The search algorithm update that Google began rolling out on April 21, 2015 was dubbed « Mobilegeddon » due to its focus on delivering better results to visitors using the service on smartphones and other mobile devices.
Sites that are deemed mobile friendly get favorable search engine rankings in comparison to those that are not. Given how abundant mobile traffic is these days, this is significant, especially if:
- Your website offers services or products that people are likely to search for on their phones, and/or
- You have a significant volume of mobile traffic already.
It’s worth ensuring that your store is mobile-friendly, including your theme
How do I know if my site is mobile friendly?
Google has made this easy. They’ve developed a tool which checks a number of things and determines how your site looks for mobile visitors.
This gives you a very black and white result: you’re either mobile friendly or you’re not. Check your site now.
Is my theme mobile-friendly?
One of the things you check when it comes to WordPress and WooCommerce, is if your theme is ‘responsive’. This indicates it will respond by adapting layout across different devices. You can use Google’s Mobile-Friendly Test tool to check your own site — if you’re using Storefront, for example, your result will look something like this:
My site isn’t mobile friendly. What do I do?!
If you see a message telling you that you’re not mobile friendly, fear not. You have three options to address this that range in effort required from « not much' » to « a lot. » As you’d expect, the more effort you put in, the better the result is likely to be.
Here are your options:
1. No effort: Leave it and hope for the best
I’m not going to say much about this option as I would not recommend it, but it’s worth pointing out that being mobile friendly is by no means required. It simply means that your rankings in search aren’t going to be as high as they could be.
You could just leave your website alone, see what happens, and react retroactively. But again, I don’t recommend this, especially if search engines send you a majority of your store’s traffic and customers.
2. Little effort: Install a mobile plugin
There are various plugins that will enable your site to detect mobile visitors and serve them an mobile-optimized layout. In layman’s terms, this serves a separate theme to mobile visitors.
As with all one-size-fits-all solutions, the drawback here is that the mobile theme will unlikely be consistent with the design that your visitors are accustomed to on your desktop site. This might harm your brand identity or lead to confusion.
There’s also the overheads to consider. Essentially, it’s another theme to keep your eye on. Another theme to check after updates and another component on your site that could suffer from issues.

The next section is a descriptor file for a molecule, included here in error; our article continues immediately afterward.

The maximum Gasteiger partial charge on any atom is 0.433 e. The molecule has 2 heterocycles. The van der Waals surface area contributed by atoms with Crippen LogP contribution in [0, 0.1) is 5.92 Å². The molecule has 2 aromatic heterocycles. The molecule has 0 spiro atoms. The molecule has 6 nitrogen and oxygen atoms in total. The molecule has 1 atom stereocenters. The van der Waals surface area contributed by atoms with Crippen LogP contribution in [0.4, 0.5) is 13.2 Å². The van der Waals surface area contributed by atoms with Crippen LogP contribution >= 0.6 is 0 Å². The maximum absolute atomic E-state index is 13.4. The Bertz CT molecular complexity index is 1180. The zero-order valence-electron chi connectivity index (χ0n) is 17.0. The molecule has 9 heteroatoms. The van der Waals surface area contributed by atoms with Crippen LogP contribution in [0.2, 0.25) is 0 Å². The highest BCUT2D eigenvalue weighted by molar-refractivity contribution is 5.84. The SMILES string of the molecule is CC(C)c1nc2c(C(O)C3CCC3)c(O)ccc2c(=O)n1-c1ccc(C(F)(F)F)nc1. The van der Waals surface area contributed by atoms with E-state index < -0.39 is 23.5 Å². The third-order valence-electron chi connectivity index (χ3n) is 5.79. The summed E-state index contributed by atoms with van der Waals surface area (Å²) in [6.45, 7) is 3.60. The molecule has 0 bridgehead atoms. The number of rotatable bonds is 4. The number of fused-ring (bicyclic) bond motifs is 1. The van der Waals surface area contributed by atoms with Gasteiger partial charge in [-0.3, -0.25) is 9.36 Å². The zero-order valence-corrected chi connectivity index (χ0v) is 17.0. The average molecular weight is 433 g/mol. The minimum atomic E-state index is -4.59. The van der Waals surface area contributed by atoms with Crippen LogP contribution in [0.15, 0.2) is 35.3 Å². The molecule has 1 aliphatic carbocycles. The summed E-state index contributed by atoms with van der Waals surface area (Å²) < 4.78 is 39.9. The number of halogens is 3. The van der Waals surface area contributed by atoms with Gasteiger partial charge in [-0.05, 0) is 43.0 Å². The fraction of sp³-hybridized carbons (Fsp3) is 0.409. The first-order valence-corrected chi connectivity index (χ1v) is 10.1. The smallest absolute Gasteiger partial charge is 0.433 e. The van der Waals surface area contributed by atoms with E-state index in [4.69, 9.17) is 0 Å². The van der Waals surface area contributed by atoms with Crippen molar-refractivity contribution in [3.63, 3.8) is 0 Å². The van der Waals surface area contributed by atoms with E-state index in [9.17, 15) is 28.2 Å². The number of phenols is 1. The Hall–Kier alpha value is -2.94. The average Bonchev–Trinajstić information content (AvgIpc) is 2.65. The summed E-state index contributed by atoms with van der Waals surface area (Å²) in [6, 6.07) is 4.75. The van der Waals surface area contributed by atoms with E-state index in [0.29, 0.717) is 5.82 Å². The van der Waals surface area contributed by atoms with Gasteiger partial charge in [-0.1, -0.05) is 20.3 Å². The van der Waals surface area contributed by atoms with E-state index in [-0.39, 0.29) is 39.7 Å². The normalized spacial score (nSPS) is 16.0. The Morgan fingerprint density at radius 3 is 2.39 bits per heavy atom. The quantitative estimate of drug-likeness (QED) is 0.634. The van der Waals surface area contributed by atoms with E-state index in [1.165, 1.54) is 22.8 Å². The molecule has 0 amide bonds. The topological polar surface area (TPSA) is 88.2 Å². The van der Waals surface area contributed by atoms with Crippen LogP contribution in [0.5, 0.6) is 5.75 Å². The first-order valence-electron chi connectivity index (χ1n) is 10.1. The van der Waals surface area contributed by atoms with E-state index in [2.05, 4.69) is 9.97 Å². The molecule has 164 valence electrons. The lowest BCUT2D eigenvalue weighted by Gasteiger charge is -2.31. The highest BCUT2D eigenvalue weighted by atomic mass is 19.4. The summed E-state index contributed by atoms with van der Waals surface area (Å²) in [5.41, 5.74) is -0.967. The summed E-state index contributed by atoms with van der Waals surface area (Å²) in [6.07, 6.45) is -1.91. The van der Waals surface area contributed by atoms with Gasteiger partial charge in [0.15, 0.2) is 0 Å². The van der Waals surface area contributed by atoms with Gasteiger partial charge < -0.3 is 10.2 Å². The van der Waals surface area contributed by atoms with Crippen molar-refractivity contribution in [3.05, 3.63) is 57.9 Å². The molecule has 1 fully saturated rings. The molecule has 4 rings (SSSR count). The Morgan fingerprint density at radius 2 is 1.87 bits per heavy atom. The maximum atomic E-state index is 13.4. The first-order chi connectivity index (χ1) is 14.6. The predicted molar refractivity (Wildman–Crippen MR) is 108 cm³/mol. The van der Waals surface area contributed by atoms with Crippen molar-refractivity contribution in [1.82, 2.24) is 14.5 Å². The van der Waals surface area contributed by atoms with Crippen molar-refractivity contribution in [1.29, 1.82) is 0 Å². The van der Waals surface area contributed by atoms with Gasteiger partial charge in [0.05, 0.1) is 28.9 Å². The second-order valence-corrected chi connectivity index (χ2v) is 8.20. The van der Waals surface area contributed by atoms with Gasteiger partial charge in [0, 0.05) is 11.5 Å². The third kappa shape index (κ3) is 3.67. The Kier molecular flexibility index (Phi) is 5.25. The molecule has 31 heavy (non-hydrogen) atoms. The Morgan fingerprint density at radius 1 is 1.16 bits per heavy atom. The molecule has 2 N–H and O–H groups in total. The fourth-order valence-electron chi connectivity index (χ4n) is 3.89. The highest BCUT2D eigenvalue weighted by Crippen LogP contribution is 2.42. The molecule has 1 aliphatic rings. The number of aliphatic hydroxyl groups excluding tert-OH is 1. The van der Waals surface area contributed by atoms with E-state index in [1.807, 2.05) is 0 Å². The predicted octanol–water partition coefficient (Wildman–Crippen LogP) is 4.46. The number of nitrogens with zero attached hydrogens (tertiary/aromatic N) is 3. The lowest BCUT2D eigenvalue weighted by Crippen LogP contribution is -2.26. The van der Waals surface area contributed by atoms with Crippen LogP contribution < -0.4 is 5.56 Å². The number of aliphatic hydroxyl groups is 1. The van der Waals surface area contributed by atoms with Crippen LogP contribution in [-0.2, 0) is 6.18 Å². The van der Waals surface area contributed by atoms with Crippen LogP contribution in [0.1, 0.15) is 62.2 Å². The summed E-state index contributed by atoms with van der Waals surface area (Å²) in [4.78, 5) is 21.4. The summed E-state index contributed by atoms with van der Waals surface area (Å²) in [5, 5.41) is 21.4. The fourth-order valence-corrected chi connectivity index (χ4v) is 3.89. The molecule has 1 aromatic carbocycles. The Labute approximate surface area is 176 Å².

Finally, you could argue that this will result in detrimental performance as the plugin needs to take time to figure out what theme to serve the visitor. Ironically, site performance (specifically speed) is another factor that can have a negative impact on your appearance in search results.
This is definitely a stop-gap solution, but it might be sufficient for some sites, or as an interim solution. If you’re using WordPress or running WooCommerce, you might want to try Jetpack’s mobile friendly theme module or WP Touch.
3. More effort: Switch themes or redesign your store
I say this requires more effort, but that really depends on many things, such as the volume of your site’s content and how your design is set up. Theoretically, if you use WordPress as your CMS, switching themes could be very simple. But if you have a larger site or a custom design, that’s unlikely.
To really nail the issue in the best way, and to future-proof your site, a new design is the best course of action. If you’re running WooCommerce, then we strongly recommend Storefront.
You can also browse the Responsive Layout tag on the wordpress.org theme repository for additional alternatives.
Obviously, switching themes is going to require quite some work. You’ll need to make sure that all of your content displays appropriately on the new theme, and that the features you depend on remain intact. While we’ve moved away from bundling features in our themes, preferring to offer them in plugins (for precisely this kind of situation), a lot of themes do not do this which can make switching a real pain. One risk is that you’ll lose features and will need to look for plugin alternatives that integrate with your newly chosen theme.
As I said, switching themes could involve a little work, but it could also mean a whole lot. It just depends on your current theme or design, how many features it bundles with it, and how much content there is at your site.
Switching themes could involve a little work, but it could also mean a whole lot.
Google also offers a detailed guide to making your website mobile-friendly, no matter what theme or eCommerce platform you currently use.
The choice is yours. You can expend no effort at all and put yourself at the mercy of our Google overlords. You can put a little bit of work in and install a stop-gap plugin. Or you can view this as an opportunity to improve your site by redesigning or installing a brand new theme.
Have you already made your website mobile-friendly? Or are you working on it now? Let us know in the comments.